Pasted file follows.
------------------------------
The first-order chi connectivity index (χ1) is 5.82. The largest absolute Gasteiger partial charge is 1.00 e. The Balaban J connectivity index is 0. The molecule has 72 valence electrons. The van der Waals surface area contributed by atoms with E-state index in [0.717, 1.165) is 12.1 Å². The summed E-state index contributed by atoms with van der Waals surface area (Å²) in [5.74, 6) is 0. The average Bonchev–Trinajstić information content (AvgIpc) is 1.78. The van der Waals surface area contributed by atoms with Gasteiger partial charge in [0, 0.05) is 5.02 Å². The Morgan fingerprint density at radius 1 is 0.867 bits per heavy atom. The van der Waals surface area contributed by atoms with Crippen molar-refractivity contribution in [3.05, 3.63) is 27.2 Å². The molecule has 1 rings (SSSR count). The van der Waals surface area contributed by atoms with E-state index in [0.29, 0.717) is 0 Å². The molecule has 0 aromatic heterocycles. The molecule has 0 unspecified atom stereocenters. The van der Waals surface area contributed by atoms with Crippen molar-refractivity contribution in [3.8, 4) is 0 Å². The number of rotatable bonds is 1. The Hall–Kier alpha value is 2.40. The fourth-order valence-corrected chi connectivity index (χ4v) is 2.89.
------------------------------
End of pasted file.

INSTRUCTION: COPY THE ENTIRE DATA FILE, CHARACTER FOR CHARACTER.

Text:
The first-order chi connectivity index (χ1) is 5.82. The largest absolute Gasteiger partial charge is 1.00 e. The Balaban J connectivity index is 0. The molecule has 72 valence electrons. The van der Waals surface area contributed by atoms with E-state index in [0.717, 1.165) is 12.1 Å². The summed E-state index contributed by atoms with van der Waals surface area (Å²) in [5.74, 6) is 0. The average Bonchev–Trinajstić information content (AvgIpc) is 1.78. The van der Waals surface area contributed by atoms with Gasteiger partial charge in [0, 0.05) is 5.02 Å². The Morgan fingerprint density at radius 1 is 0.867 bits per heavy atom. The van der Waals surface area contributed by atoms with Crippen molar-refractivity contribution in [3.05, 3.63) is 27.2 Å². The molecule has 1 rings (SSSR count). The van der Waals surface area contributed by atoms with E-state index in [0.29, 0.717) is 0 Å². The molecule has 0 aromatic heterocycles. The molecule has 0 unspecified atom stereocenters. The van der Waals surface area contributed by atoms with Crippen molar-refractivity contribution in [3.8, 4) is 0 Å². The number of rotatable bonds is 1. The Hall–Kier alpha value is 2.40. The fourth-order valence-corrected chi connectivity index (χ4v) is 2.89.